• \$\begingroup\$ Remember this maxim "If it has stats we can kill it." This is the most important factor in these sorts of questions, eventually a group of PCs can trash anything with a stat block, ditto sufficiently motivated and well-built NPCs. \$\endgroup\$
    – user40081
    Commented Nov 15, 2017 at 12:20

3 Answers 3


I submit that there is no way to guarantee that an arbitrary number of 20th level PCs with an arbitrary amount of wealth cannot do X, for any given value of X, short of direct divine intervention (read: GM fiat).

For the attackers, X is either "gain entry to a demiplane created via Create Deimplane" or "bypass a door". For them, magics like Mage's Disjunction, Wish, and Miracle are extremely powerful: any one of them will eventually remove any magical protection on the door and the latter two will also eventually be able to grant entry to the demiplane as by Plane Shift/Gate.

On the other hand, the denizens of the demiplane are perfectly safe: for them, X is "repel entry by the bad guys". Again, Wish and Miracle will be useful, as might Wall of Force (helps keep out pesky ethereal creatures), Teleport Trap, Dimensional Lock, and even Antimagic Field and Contingency. The defenders make an arbitrary number of similarly-impassable doors, and use Contingency to add an effect to them that causes the next one in line to be put in place when the current one is destroyed. Or, instead of a door proper, put the gate in a Golem of some sort (Adamantine and Quintessence look interesting) and tack on some extra protections (probably including an item that spams Make Whole on said golem).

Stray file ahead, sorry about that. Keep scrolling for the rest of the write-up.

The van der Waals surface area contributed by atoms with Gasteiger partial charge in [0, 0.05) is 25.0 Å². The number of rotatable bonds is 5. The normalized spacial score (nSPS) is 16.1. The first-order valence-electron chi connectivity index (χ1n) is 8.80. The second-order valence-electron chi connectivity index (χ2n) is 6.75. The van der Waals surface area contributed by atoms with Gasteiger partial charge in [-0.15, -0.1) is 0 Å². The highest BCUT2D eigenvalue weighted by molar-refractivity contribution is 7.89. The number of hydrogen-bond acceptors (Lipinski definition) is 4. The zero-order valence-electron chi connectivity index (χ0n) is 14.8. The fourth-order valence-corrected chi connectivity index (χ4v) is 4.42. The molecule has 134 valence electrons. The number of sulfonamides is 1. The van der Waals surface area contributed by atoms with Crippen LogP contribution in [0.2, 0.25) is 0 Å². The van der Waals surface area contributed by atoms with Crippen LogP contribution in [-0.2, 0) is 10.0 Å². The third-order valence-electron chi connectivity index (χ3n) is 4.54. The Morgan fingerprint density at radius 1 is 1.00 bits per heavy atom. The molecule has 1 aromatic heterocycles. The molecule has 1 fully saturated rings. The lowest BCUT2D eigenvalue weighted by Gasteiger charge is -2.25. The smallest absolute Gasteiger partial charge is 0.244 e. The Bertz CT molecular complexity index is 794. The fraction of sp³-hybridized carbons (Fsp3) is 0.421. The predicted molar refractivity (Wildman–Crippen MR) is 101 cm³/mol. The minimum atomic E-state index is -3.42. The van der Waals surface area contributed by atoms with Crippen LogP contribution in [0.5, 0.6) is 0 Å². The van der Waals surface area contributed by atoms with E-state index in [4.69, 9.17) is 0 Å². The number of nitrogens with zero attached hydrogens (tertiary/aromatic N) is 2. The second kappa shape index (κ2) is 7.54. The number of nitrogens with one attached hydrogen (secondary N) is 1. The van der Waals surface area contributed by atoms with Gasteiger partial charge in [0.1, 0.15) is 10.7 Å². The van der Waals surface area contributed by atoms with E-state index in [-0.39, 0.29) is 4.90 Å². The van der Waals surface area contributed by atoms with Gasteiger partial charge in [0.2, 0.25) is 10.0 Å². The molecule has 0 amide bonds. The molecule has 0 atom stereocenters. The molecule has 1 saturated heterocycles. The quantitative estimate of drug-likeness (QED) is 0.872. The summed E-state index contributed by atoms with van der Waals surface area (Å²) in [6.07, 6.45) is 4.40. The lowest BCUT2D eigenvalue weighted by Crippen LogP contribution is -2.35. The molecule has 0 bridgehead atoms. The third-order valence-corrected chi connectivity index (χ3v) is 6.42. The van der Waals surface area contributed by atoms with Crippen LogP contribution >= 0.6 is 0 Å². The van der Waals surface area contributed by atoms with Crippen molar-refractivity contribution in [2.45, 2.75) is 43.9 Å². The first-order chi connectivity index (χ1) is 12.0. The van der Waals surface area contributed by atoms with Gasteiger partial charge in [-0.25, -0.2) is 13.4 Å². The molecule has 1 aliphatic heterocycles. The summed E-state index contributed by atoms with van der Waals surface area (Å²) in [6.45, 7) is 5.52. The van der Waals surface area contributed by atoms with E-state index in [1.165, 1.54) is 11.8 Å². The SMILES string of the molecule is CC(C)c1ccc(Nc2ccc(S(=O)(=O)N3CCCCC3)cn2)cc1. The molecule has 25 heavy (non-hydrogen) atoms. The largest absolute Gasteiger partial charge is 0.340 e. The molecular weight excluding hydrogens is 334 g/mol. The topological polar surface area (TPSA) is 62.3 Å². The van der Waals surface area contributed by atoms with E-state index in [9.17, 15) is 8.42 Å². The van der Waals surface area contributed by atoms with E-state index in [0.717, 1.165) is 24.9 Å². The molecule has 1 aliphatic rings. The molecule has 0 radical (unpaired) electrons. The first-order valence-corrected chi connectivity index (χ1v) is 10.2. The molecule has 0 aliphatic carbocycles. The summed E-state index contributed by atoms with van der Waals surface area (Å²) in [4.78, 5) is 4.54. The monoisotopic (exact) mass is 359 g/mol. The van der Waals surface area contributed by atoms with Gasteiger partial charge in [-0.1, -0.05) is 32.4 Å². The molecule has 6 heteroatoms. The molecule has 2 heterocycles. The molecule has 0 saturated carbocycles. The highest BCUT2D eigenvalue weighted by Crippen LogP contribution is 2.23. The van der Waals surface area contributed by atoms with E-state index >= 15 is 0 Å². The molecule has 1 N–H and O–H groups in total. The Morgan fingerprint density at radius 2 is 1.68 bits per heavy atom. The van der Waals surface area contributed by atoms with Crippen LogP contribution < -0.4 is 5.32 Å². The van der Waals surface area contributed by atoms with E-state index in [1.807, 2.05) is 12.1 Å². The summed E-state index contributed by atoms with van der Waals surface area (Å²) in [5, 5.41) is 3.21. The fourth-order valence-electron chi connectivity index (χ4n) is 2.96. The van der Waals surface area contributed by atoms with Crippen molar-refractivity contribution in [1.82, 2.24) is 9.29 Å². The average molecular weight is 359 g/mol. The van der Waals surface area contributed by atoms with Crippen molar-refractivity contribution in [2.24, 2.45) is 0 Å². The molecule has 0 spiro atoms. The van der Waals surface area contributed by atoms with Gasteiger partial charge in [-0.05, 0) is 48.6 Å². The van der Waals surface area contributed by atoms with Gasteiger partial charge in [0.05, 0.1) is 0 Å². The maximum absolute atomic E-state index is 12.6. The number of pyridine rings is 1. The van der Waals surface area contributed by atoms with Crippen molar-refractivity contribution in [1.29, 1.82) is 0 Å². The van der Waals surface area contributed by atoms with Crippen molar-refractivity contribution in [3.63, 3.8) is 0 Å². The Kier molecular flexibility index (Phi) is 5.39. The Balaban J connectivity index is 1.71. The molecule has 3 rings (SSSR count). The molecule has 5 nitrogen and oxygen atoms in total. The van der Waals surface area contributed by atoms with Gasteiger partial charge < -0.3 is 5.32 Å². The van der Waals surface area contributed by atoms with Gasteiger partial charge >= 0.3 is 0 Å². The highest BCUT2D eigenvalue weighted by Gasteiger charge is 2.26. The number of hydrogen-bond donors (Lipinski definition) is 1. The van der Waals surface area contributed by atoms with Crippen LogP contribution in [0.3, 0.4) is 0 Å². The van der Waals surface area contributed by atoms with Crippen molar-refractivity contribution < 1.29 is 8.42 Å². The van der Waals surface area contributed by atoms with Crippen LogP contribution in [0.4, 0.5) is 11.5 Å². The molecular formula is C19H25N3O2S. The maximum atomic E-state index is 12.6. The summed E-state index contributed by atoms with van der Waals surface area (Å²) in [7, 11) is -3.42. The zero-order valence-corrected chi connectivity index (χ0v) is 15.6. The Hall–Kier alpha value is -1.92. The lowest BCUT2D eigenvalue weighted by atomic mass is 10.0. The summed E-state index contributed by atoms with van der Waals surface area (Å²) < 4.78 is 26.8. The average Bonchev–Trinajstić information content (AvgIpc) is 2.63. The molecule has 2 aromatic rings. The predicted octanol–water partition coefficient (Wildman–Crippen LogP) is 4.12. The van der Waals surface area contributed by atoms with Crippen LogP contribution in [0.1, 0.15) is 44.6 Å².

The best you can hope for, mechanically, is a Gambit Pileup (warning: tvtropes) as the various measures, counter-measures, counter-counter-measures, etc. all vie for control, or the amazing cleric fight from OOTS. That is, both sides have their own Pun-Pun, both of whom fight it out for all of eternity.